Prices for apparel increased by 1.7% in June versus the prior month. Prices for men’s and boys’ apparel rose by a seasonally adjusted 2.4%, while prices for women’s and girls’ apparel rose by 0.9%.
Nine Market Intelligence-covered U.S. retail companies went bankrupt in late June and early July, bringing total year-to-date bankruptcies to 38.
The year-to-date figure now outnumbers the total number of bankruptcies in 2019 and 2018. In 2019, 32 retailers went bankrupt, while 2018 saw 33 companies going bankrupt.
The analysis includes companies with a primary industry classification of retailing, household and personal products, or consumer durables and apparel, and a secondary classification of retailing. Public companies included in the list of companies with public debt must have at least $2 million in either assets or liabilities at the time of the bankruptcy filing. In comparison, private companies must include at least $10 million.
GNC Holdings filed a voluntary petition for reorganization under Chapter 11 on June 23. At the time of filing, GNC said it is pursuing a dual-path process that will allow the company to restructure its balance sheet via a stand-alone plan of reorganization or a sale of the company.
RTW Retailwinds, which owns apparel retailer New York & Co., filed a voluntary petition for reorganization under Chapter 11 on July 13 with plans to close most, if not all, of its stores. The company has launched the liquidation process and is evaluating strategic options, including the possible sale of its e-commerce business and related intellectual property.
Last month, RTW Retailwinds ranked 14th out of the 15 retail companies with the highest odds of defaulting within a year, according to Market Intelligence’s fundamental probably of default model.
Apparel brand Brooks Brothers Group Inc., founded in 1818, filed for bankruptcy July 8. The company listed both its assets and liabilities in the range of $500 million to $1 billion. A venture between mall owner Simon Property Group Inc. and apparel licensing firm Authentic Brands Group LLC will provide $80 million in bankruptcy financing to Brooks Brothers, according to The Wall Street Journal.
BHS Foodservice Solutions, which sells restaurant equipment and supplies, on June 26 filed a voluntary petition for liquidation under Chapter 7.
Other companies that filed for Chapter 11 bankruptcy in the period leading up to July 16 include home decor retailer Old Time Pottery Inc.; clothing retailer Lucky Brand LLC; Muji U.S.A. Ltd., which sells clothing, household goods and food items; and Sur La Table Inc., which operates a chain of stores that sell cookware, cutlery, dinnerware and other products.
The retail sector in June gained about 740,000 jobs, a 5.42% month-on-month increase, to 14.4 million jobs, according to a July 2 monthly report from the U.S. Bureau of Labor Statistics.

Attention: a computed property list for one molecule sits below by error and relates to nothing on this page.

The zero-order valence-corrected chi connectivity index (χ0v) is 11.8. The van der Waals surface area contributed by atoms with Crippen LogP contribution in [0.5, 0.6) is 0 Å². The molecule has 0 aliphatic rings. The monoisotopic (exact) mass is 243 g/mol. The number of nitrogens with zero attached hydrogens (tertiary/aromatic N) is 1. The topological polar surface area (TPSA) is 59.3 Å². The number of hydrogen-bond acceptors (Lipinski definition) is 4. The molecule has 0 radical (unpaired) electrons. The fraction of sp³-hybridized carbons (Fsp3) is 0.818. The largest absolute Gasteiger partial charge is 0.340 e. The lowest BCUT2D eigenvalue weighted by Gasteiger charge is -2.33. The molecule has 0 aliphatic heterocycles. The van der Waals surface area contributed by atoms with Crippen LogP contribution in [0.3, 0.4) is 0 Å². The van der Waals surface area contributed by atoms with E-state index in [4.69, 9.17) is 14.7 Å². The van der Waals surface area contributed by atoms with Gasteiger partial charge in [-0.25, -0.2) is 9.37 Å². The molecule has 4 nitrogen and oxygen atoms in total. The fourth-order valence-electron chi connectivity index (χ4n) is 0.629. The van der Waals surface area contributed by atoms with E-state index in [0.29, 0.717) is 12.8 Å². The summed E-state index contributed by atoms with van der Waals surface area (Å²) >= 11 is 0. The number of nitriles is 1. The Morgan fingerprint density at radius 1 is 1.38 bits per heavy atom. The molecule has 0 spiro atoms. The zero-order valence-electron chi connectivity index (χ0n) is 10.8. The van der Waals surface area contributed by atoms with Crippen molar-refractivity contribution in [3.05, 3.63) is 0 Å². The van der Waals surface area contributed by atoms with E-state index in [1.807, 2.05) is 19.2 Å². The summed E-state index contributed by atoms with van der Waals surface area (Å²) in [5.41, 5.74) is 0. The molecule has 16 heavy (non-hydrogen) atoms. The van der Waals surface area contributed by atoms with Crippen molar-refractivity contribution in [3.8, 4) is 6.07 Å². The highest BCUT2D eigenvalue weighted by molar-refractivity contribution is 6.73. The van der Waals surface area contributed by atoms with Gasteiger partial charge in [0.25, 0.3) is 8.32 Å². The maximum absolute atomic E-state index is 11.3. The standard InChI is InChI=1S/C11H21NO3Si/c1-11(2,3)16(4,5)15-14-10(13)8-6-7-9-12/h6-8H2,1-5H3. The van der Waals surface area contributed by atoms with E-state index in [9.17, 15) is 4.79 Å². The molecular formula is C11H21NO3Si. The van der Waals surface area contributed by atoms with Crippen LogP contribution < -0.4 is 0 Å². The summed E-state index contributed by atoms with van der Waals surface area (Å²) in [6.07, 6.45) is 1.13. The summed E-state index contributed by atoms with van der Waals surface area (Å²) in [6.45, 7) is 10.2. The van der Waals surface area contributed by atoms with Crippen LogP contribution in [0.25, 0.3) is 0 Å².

Employment at clothing and clothing accessories stores increased 35.64% in June to 767,200 jobs. These stores gained 201,600 jobs during the month.
Furniture and home furnishings retailers added 84,200 jobs, up 28.30% from the previous month to 381,700.
Sporting goods, hobby, books and music stores registered an increase of 17.84%, or 65,500 jobs during the month to 432,700 total. General merchandise stores added 108,100 jobs, a month-on-month increase of 3.66%.
A July analysis of the one-year probability of default scores identified 15 public retailers with scores ranging from 32.2% to 11.8% and corresponding implied credit scores of “ccc-” to “ccc+.”
The calculated one-year probability of default remained unchanged for all of the companies on the list except Merion Inc. and Twinlab Consolidated Holdings Inc.
Merion, which provides health supplements and personal care products, saw its one-year probability of default rise to 32.2% from 31.2% in June. The probability of default for Twinlab Consolidated Holdings increased to 24.7% from 24.2% the prior month.
All the retailers on the list held on to their spots, but Trans World Entertainment Corp. moved up one place to No. 14 after RTW Retailwinds filed for bankruptcy. This change also introduced a new company to the list: Kirkland’s Inc., a specialty retailer.
Kirkland’s on June 4 reported a pretax loss of $27.7 million for its first quarter as the coronavirus pandemic affected sales.
S&P Global’s Fundamental Probability of Default Model provides a fundamentals-based view of credit risk for corporations by assessing both business risk — including country risk, industry risk, macroeconomic risk, company competitiveness and company management — as well as financial risk, such as liquidity, profitability, efficiency, debt service capacity and leverage. For a more thorough review of the model, see the PD Model Fundamentals – Public Corporates white paper.